Piano concertos feast

Classical-trained musician and stand-up comedian Rainer Hersch
Classical-trained musician and stand-up comedian Rainer Hersch

TCHAIKOVSKY’S First Piano Concerto is appropriately the first of three piano concertos to be heard at successive concerts as the Sheffield International Concert Season stirs back into life at the City Hall this Friday after the winter holiday break.

It goes without saying that the Tchaikovsky concerto is far better known than those on February 9 – Britten’s opus – and February 22 – Shostakovich’s No 2.

Infinitely better known. Who has never heard the famous opening?

The soloist, Evgenia Rubinova, may not be quite as well known nowadays as the two who take to the City Hall’s Steinway grand for the Britten (Steven Osborne) and Shostakovich (Mikhail Rudy), although she something in common with the latter. They were both born in Tashkent.

Rubinova shot to fame as the silver medal winner at the Leeds International Piano Competition in 2003 when she gave a sensational performance of the Tchaikovsky which she plays with The Hallé this Friday.

It became something of a calling card for her for a while after, including with The Hallé and Mark Elder, although she worked her way through umpteen Mozart concerti, the last three by Beethoven, Chopin, Brahms, etc.

Okay, all four by Rachmaninov, plus the ‘Paganini Rhapsody’, and other Russian concertos are in there too but, in more recent times, Rubinova appears to have been concentrating (not exclusively) on an extensive solo repertoire in recital work and chamber music.

The concert’s other main work is Brahms’ Rhine-inspired Third Symphony and the temptation to quote the immortal reference to it in the gloriously anarchic Fawlty Towers cannot be resisted.

“Turn off that racket,” insists Sybil Fawlty (Prunella Scales) to manic husband Basil (John Cleese) who is listening to the radio. “Racket? This is Brahms!” he exclaims, adding: “Brahms’ third racket!”

Sorry, Brahms fans. The reminder of it came watching a re-run of the 12 episodes of the 1970s sitcom as a cheer-me-up during a recent bout of flu.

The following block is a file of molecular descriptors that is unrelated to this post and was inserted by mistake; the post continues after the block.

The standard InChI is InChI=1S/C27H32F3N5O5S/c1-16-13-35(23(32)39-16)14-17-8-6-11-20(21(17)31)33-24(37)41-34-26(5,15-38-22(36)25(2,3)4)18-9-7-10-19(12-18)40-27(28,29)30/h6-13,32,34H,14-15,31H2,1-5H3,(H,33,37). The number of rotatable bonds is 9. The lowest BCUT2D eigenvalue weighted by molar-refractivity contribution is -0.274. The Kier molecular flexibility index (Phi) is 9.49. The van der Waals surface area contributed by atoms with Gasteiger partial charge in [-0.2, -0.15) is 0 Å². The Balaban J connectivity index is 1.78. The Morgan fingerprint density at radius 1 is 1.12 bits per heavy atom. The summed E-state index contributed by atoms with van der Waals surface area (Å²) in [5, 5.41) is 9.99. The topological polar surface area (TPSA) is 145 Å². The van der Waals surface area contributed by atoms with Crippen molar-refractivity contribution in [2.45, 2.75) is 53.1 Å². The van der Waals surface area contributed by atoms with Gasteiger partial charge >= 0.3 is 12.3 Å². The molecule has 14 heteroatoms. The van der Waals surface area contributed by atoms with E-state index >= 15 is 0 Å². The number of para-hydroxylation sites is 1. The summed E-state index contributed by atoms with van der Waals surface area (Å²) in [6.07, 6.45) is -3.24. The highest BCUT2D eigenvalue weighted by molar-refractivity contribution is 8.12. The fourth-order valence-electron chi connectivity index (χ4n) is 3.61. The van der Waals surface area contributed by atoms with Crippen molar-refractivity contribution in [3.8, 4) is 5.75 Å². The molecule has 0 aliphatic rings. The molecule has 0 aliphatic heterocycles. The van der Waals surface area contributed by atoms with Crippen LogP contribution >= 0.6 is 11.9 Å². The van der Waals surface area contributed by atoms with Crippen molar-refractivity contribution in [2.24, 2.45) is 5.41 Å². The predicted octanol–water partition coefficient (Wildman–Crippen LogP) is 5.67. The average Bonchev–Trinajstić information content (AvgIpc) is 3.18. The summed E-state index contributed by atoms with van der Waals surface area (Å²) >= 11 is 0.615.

Hardly a ‘racket’, it is the most popular of the four popular Brahms symphonies, most forcibly making its mark when the work’s heroic and lyrical elements are balanced without over-emphasising either.

Distinguished Finnish maestro Okko Kamu returns to conduct the Hallé and the concert begins in the watery realms of Mendelssohn’s Hebrides Overture, or Fingal’s Cave if you prefer. And, next Wednesday, easily the most familiar stretch of water in the music, the (not so) Blue Danube, waltzes into the City Hall.

Johann Strauss watchers will know immediately this must mean Raymond Gubbay’s touring Viennese extravaganza at this time of year is back in town, but under a new name, One Night in Vienna – title ‘borrowed’ from Strauss’s rarely-heard operetta in this country One Night in Venice, perhaps?

Another change is more fundamental, the disappearance of the Strauss-style, violin-playing director of the orchestra to be replaced by trained classical musician and stand-up comedian Rainer Hersch, a sort of latter-day British Victor Borge who has quite a wide international reputation, as conductor and host.

Fear not, nothing else appears to have changed, the band is still the Johann Strauss Orchestra and the Johann Strauss Dancers will still be strutting their stuff, although some unspecified Tchaikovsky is mentioned among pieces we have been able discover as being on offer.

You know them: Voices of Spring, Thunder and Lightning, Radetzsky March, Adele’s Laughing Song from Die Fledermaus among items from this year’s soprano soloist, Charlotte Ellett. The Blue Danube, of course, and among rarities, two early-ish Strauss waltzes, Liebes-Lieder (Songs of Love) and Lava-Ströme (Streams of Lava), penned to reflect volcanic activity at Mount Vesuvius in 1850.